Machines need TLC too….

My 11-year old snowblower began making harsh, jerky movements during its most recent use. Though I ignore the jerkiness for a bit, knowing oil etc. were freshly checked and replaced, I made a mental note to check it out once done. I was dismayed to find, once back in the garage, that the metal beneath the auger blades was ripped-up, bent, broken, and destroyed. The shave plate was still there but the body behind it was gone.
source: wikipedia

I had to make a decision on whether to buy a new snowblower and trash this one, call a repair shop and spend a couple of hundred bucks and wait two weeks, or just slice off the metal and hope for the best. Being American in the 2000s, I was heavily leaning toward the first option.
It was then I remembered my neighbor’s son who had asked me last winter about any odd-jobs related to small engine repair items. It is his hobby and he dabbles in all sorts of machines. Jake came over to look and instantly suggested that we buy a new shave plate and skid shoes for the blower and he’d cut the bent-up and rusted portions of the body, cut a new piece of metal from his stock and weld it to the body. He’d then drill new holes and attach the shave and skid plates. All I’d need to do is paint the new surfaces. Again, being a member of the ‘new’ economy of throw and re-buy, I distrusted him, but the old green-cred and the desire not to throw away two hundred pounds of metal and engine won. I had him check out the machine, buy the parts locally and take my snowblower late Thursday evening.
I was surprised, then to find the snowblower sitting outside my garage FRIDAY morning. Jake had taken it Thu evening and spent a couple of hours cutting, welding, shaving, drilling and returning my snowblower to usable status. Bent edges were fixed and the machine was good as new. I simply owed him for the parts and labor. But before giving me an invoice he went a step further and told me exactly what I needed to do to make sure this doesn’t happen again – rebalance my snowblower prior to storage. Though the steps are well documented at Sears, Lowes, etc. (see here), I’d never bothered reading or following. Stupid Stupid Stupid.
I might have to give this repair thing a shot more often. And not forget that there are real skills still being learnt by young people in this country who love machines – making them, repairing them, using them, and modding them. We need them!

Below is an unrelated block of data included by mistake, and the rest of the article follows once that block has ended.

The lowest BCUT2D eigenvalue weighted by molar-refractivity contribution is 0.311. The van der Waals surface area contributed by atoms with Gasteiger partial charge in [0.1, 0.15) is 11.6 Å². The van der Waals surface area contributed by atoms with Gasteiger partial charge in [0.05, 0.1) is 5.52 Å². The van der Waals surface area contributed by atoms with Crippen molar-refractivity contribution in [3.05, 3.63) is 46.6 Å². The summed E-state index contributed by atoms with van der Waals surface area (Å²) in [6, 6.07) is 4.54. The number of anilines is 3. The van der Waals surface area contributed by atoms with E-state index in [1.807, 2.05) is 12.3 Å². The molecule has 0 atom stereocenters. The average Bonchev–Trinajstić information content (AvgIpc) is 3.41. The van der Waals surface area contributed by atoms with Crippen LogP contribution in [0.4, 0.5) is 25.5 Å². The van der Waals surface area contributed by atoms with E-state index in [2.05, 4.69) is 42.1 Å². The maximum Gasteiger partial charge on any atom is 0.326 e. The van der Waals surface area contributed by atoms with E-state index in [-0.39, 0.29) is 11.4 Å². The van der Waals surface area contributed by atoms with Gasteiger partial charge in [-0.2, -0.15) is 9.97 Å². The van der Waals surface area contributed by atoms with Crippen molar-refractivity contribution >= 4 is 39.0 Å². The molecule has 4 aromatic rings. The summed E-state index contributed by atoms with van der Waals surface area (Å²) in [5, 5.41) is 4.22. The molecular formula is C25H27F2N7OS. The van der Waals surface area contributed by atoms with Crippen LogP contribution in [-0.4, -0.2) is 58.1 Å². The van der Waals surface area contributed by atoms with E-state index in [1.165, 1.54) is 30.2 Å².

Now, to dig out similar maintenance sheets for my camera, lawn mower, trimmer, and other machines I rely on regularly. And to move Jake’s number to my speed dial!

My article on open records and Government contracts in the DMRegister

This article appeared in December 1, 2013 issue of the Des Moines Register’s Business section. It is encapsulated here and the original article is here to discuss my opinion on open records/FOIA as they relate to government contracts and the innovation economy.
The massive debacle that is Obamacare’s website launch is the latest example of what happens when you shut out the innovation economy from government contracts.
As the largest buyer in the country, the U.S. government spends amounts as mundane as a few hundred dollars for goods to hundreds of millions in technology for its various agencies. The services are procured using requests for proposals, or RFPs, multiple award master contracts and, in many cases, no-bid contracts.
These are meant to inject transparency and equal footing for service providers. But they do not.
As a former government contractor, one of the greatest challenges was even finding RFPs to respond to. In the world of public sharing of information, federal, state and even local governments hide behind a labyrinth of systems when they file their requests. Registration systems pre-screen vendors and respondents while creating bond and insurance requirements only a chosen few can meet. This filters out the innovation economy.
It is no surprise that innovation centers of the U.S. aren’t home to government contractors. Innovators don’t have, or don’t spend time developing, lobbyists who simultaneously act as salespeople. Innovators are usually first to market with new ideas and products and are, thus, not often able to provide three or more customer references for people who have used the products.
While Obamacare’s website is the latest technology solution to fall victim to a lack of innovative solutions, it’s certainly not the first. Between 2000 and 2005, the FBI spent $170 million on an ultimately abandoned software application that ended up being “incomplete, inadequate” and “unusable under real-world conditions,” according to a Washington Post report. The job was done by an American defense contractor.
We must demand more public access to how our dollars are being spent and give innovators a chance to help.